Zambia’s government has reached an agreement with the China Development Bank (CDB) to defer debt repayments that were due this month on a loan it received from the lender.

According to the finance ministry, Zambia owed CDB nearly $391 million at the end of last year, which is just a tenth of the total $3 billion it owes Chinese entities.

China hold 25% of Zambia’s foreign debt.

In a statement, the ministry said, “Under the terms of our agreement with CDB, interest and principal due on 25th October 2020 will be deferred.

“The deferred interest payment is now payable on 25th April 2021 and the deferred principal rescheduled over the life of the facility.”

Despite being the second largest copper producer in the world, Zambia has been plunged into a debt crisis as a result of years of mismanagement of public funds, ravaging effects of the coronavirus pandemic and a fall in global copper prices.

That led President Edgar Lungu’s government to announce that “public borrowing had become unsustainable.”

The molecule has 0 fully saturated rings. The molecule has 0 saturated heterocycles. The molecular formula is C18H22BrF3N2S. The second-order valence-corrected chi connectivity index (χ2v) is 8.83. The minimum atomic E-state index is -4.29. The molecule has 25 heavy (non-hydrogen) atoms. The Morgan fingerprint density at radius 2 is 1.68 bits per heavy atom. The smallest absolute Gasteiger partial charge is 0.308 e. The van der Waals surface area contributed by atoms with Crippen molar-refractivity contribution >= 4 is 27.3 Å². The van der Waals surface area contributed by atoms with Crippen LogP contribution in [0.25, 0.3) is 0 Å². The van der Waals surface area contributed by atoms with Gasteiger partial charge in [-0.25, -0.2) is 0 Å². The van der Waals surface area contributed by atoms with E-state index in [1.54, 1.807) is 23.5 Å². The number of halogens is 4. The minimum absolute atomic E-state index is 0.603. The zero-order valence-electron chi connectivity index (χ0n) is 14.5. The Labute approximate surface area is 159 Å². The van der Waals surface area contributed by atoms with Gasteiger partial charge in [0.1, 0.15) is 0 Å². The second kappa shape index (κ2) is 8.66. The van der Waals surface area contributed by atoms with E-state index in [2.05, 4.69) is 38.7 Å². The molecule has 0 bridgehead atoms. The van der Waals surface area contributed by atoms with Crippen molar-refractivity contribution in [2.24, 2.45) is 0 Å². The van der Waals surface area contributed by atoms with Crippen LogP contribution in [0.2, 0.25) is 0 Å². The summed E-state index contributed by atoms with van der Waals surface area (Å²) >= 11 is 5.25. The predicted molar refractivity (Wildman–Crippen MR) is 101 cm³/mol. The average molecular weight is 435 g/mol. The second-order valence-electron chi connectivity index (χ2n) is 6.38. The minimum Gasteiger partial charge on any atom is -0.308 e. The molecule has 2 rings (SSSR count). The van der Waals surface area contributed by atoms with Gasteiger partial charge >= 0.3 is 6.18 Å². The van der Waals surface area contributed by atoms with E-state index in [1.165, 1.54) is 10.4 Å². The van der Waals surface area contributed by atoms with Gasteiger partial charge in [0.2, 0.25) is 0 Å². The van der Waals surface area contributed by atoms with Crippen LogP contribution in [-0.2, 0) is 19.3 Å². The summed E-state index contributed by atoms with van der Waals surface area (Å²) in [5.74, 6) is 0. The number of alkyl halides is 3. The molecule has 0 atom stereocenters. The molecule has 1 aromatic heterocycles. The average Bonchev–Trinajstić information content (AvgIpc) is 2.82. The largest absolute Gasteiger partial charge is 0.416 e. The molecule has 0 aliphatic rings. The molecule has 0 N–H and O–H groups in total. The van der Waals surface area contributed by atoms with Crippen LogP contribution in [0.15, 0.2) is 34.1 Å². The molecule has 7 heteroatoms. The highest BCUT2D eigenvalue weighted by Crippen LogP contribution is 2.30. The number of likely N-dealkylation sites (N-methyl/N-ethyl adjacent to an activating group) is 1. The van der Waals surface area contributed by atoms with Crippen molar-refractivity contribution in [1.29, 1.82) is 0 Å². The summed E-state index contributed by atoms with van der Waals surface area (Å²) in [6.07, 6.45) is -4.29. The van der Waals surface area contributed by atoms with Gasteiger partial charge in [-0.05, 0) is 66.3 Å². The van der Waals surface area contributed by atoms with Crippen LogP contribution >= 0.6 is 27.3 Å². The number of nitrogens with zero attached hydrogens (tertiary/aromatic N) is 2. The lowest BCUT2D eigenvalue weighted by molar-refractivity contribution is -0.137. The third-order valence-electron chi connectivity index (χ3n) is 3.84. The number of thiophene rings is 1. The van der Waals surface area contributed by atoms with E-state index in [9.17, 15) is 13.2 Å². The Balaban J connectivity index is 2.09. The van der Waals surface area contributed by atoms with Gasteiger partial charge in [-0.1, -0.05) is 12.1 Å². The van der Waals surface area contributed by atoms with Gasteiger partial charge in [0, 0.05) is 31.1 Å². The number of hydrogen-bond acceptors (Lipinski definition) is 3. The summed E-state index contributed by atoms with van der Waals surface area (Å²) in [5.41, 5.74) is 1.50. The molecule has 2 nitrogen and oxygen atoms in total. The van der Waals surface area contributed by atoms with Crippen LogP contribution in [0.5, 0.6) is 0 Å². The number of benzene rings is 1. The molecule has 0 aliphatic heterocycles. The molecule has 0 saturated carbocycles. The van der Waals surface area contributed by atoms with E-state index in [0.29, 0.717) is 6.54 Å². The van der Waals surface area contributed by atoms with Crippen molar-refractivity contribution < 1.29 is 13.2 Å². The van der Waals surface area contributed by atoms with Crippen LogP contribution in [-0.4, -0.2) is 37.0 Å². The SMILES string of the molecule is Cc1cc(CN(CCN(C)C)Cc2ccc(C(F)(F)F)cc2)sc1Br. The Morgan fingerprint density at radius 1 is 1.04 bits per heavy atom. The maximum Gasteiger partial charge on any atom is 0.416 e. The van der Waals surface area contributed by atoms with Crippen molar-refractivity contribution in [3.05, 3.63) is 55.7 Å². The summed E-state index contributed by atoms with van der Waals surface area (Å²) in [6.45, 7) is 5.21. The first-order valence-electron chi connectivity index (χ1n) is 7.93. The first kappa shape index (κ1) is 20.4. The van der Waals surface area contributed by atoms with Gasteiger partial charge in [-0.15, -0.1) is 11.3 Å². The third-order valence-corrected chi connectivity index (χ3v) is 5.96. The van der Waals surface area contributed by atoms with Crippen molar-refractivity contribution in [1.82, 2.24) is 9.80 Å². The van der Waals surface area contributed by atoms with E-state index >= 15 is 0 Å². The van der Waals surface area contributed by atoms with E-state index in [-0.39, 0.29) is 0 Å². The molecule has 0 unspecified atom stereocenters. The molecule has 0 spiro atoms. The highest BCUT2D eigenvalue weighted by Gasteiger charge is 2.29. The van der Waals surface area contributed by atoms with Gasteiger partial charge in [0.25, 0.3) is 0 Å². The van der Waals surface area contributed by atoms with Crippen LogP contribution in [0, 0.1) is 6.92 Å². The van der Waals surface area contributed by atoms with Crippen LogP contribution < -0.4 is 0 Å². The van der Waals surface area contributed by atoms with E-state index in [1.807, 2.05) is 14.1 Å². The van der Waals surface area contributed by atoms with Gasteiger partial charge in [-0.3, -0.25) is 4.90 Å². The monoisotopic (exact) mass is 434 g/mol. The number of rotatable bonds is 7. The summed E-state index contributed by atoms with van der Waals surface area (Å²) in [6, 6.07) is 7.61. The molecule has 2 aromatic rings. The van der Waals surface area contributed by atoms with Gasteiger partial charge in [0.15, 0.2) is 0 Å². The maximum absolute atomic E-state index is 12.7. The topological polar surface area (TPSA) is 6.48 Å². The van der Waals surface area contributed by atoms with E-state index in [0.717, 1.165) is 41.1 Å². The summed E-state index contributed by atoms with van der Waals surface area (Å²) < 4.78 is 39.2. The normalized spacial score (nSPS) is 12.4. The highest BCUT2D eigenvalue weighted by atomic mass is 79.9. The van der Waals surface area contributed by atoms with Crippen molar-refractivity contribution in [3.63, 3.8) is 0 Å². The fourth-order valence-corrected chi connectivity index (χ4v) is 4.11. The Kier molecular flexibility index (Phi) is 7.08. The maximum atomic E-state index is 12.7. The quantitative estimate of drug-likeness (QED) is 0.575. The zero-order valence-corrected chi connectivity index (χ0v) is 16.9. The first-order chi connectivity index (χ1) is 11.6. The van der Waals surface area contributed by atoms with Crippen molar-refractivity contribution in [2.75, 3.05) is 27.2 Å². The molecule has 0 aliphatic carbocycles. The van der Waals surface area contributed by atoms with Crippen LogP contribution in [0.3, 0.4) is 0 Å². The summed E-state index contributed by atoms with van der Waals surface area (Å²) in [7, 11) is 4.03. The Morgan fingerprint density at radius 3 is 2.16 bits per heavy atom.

The news on deferral of payments had little effect in stirring up Zambia’s sluggish bond market that had already slowed down even before the pandemic. They are now trading at just 40% of their face value.

The government also missed a $42.5 million coupon payment on one of its Eurobonds that was due on October 14, but has a 30-day grace period before it goes into default.

The Ministry of Finance requested Eurobond holders to defer interest payments until April 2021, but they rejected the request.

However, they have now succeeded with other key lenders such as China to reschedule payments.

 “This is a good step in the right direction but they still need to do more to appease the creditor group,” said one of the members of the Zambia External Bondholder Committee, Kevin Daly at Aberdeen Standard Investments in London.

“It is still piecemeal and what you need is something comprehensive.”

Zambia’s external debt is nearly $12 billion, including $3 billion of outstanding Eurobonds, $3.5 billion of bilateral debt, $2.9 billion of other commercial debt and $2.1 billion owed to multilateral institutions.

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